What Students Say
This class is amazing. I learned a lot! It has opened my eyes!
— Disability and Society Spring 2016
Innovation in the Classroom
Teaching Students to Apply Sociological Knowledge to Real World Practice
It is my intention as an instructor to stimulate student development through innovative teaching techniques. One of my pedagogical goals in the classroom is to provide students with the materials to apply sociological theory and methods to real world practices outside of the classroom. For instance, in my Social Science Statistics courses I ask students to apply statistical analysis to practices of solving global social problems such as ending education inequality or global health disparities (see Narrative and Examples page for more details on this assignment). This project asks students to take the statistical knowledge they have obtained in class and apply it to a real world problem. Students often choose a global social issue that they are passionate about and can relate to personally. This often makes statistics valuable for them on a personal level, frequently opening their minds to the possibility that statistics can be used in their daily lives and future careers.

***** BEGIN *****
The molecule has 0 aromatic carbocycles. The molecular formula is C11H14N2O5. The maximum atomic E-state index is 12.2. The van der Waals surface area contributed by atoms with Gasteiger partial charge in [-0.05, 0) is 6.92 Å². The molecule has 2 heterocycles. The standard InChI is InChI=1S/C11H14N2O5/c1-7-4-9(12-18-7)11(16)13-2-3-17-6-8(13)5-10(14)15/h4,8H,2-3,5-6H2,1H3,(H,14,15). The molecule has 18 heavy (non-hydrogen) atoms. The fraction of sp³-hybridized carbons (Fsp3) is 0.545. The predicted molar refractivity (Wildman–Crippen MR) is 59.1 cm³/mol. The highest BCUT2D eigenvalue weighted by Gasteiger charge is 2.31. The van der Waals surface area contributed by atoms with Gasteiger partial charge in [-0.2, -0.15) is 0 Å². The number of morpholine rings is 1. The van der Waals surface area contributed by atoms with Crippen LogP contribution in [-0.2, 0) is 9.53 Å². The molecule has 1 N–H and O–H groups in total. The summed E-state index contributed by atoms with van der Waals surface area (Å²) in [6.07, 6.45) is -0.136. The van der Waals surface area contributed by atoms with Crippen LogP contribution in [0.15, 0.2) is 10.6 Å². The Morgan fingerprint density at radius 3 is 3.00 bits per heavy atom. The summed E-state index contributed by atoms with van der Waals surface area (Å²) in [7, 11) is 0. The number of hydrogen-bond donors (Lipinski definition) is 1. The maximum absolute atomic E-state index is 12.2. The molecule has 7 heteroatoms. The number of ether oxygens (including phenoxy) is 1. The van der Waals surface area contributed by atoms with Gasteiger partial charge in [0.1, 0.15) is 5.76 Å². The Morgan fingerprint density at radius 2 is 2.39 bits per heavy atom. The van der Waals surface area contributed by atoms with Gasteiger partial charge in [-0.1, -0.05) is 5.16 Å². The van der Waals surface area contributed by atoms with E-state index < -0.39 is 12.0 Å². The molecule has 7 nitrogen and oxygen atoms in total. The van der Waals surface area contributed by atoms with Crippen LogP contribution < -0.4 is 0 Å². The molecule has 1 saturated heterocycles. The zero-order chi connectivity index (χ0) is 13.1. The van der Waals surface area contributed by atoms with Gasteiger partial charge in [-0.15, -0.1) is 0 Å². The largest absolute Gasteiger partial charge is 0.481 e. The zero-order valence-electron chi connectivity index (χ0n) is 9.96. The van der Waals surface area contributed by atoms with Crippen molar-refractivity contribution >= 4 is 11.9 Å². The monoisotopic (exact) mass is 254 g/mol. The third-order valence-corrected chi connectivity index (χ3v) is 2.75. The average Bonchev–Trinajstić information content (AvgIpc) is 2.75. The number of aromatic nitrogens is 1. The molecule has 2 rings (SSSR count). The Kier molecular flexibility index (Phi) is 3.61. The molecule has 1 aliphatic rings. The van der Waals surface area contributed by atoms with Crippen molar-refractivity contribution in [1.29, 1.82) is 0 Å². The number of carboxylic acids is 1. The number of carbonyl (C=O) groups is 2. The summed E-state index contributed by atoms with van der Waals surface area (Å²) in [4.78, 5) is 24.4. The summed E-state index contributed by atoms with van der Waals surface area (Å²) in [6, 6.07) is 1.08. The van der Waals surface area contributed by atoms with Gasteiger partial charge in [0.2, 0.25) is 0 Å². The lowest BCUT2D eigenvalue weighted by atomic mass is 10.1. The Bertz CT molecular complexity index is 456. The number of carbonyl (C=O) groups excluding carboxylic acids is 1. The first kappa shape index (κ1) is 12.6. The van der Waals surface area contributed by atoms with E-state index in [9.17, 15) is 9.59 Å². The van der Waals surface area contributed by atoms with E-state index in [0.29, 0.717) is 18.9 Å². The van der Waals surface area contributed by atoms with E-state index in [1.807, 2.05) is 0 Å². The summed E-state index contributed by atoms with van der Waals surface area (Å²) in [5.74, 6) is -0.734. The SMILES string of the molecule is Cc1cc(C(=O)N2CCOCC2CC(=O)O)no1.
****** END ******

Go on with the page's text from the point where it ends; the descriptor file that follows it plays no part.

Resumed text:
As another example, the students in my Disability and Society course, with my guidance, have recently developed a short questionnaire about disability representation in the current political climate. We then took to the free speech area on campus to observe a student political protest against an immigration ban. I asked my students to find protesters who were interested and willing to talk with them about the reason for their protest and its relation to disability. The students would then briefly interview the protesters using our questionnaire. After which, we gathered in our classroom to discuss how what they experienced at the protests reflects what they have been learning in class and how this can directly affect our community. What the majority of students discovered was that although the protesters were not specifically protesting how the current political climate depicts disability or the way the immigration ban affects people with disabilities, most of the protesters agreed that disability was an important issue and disabled people could be greatly impacted by such a ban. One student even explained that the protester she spoke to, a military veteran with PTSD, was there protesting the immigration ban but was equally terrified and angered by the possibility of losing her disability benefits. The students came to the conclusion that these interviews mirrored our societal notions of disability. Often disability is at the periphery of societal understandings but when brought in to the light many people agree that disability rights are important and should be upheld and supported. This is an exercise using a real world experience, outside of the classroom, to help students recognize the impact policy and social change has on disabled people as well as the many ways disability can be invisible. Many students expressed that they enjoyed learning outside of the classroom in this unconventional and innovative way.